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The Mountain-Prairie Region


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Office of the Secretary

CONTACT: Hugh Vickery

August 26, 2004


Norton Announces Private Stewardship and Tribal Grants to Benefit Wildlife and Habitat in Colorado 

(DENVER) – Secretary of  the Interior Gale Norton announced today that the U.S. Fish and Wildlife Service is awarding three grants worth $258,000 in Colorado to private landowners, conservation groups and tribes to conserve imperiled wildlife and its habitat.

            “Through these cooperative conservation grants, we are working in partnership with the people of Colorado to better conserve the state’s wildlife,” Norton said. “We are achieving conservation benefits that we could not achieve alone.”

            The grants are part of more than $16 million in grants to support private landowners, conservation organizations and Native American tribes in 150 projects across the nation through three programs begun by President Bush – the Private Stewardship Grant program, the Tribal Landowner Incentive program, and the Tribal Wildlife Grant program. 

            The grants benefiting Colorado include: 

  • Lasater Ranch Black-tailed Prairie Dog Project - (Application by ROE Ecological Services, LLC) – Elbert County, Colorado - ($17,570)  To establish a viable black-tailed prairie dog colony on native prairie within the historic range of the species, which in turn will provide nesting habitat for several avian species that thrive on prairie dog colonies.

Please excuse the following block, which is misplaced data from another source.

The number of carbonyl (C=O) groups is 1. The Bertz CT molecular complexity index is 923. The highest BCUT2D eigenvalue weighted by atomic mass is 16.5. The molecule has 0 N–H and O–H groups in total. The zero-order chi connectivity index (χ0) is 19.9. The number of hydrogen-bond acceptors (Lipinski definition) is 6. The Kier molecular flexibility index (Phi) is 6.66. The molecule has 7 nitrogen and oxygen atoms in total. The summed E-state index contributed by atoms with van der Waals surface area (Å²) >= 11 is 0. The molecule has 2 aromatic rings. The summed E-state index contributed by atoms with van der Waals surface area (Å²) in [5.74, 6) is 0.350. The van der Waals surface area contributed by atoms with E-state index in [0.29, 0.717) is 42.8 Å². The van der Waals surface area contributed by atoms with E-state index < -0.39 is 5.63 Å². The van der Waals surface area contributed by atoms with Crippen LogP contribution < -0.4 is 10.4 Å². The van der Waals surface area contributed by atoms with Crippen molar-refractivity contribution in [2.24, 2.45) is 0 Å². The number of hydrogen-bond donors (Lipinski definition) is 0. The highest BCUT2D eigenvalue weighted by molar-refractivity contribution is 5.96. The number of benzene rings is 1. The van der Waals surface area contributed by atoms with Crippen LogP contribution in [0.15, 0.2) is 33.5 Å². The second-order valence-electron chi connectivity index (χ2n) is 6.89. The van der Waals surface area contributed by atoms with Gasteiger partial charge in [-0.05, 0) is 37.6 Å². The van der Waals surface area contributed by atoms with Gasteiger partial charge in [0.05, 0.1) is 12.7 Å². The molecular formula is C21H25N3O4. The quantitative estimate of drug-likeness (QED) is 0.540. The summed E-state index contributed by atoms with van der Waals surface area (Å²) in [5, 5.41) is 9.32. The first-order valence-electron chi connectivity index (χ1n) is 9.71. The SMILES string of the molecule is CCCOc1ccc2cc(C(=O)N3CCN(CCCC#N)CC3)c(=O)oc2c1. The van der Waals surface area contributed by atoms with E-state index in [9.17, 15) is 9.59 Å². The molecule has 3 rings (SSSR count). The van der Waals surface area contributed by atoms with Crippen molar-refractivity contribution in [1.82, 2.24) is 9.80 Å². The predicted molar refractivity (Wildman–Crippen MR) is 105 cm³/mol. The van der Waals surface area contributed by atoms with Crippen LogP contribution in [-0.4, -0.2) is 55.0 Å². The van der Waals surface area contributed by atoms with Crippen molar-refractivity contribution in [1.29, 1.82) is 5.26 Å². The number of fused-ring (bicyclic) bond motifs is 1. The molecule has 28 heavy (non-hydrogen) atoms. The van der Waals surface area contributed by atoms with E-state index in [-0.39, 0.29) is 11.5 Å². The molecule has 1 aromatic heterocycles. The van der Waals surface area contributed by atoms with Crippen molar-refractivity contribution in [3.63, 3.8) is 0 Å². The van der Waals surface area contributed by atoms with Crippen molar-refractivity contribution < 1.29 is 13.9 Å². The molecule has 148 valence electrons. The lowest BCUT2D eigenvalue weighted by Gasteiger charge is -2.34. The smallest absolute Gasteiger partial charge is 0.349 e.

• Private Lands Habitat Enhancement for Grassland Species at Risk - (application by Rocky Mountain Bird Observatory) – Bent, Lincoln, Weld, Las Animas and Pueblo Counties, Colorado and Custer County, South Dakota - ($114,675) – To restore shortgrass prairie rangelands to benefit grassland and riparian species at risk, principally declining grassland birds.  The six individual projects vary in the type of management proposed and include reseeding cropland to native prairie, invasive species removal, and altering livestock grazing management.

Norton also announced that the Southern Ute Indian Tribe has won a grant of $126,005 under the Tribal Landowner Incentive Program. This project will result in the restoration of 3,400 feet of severely eroded stream banks and improved water quality in Stollsteimer Creek, replanting of native riparian vegetation, and restoration of habitat for wintering bald eagles, neo-tropical migratory birds, osprey, waterfowl, leopard frogs and many other wildlife species. The Service hopes the project will serve as a model for adjacent landowners.

President Bush is expected to sign an executive order instructing federal agencies to work with states, tribes, local communities, conservation groups, private landowners and other partners in cooperative conservation projects.

President Bush’s executive order will instruct federal departments and agencies such as the Interior Department to ensure that they carry out their statutory obligations in a “manner that promotes cooperative conservation, with an emphasis on appropriate inclusion of local participation in federal decision making.”

The national list of grants under the three programs is available at

- DOI -


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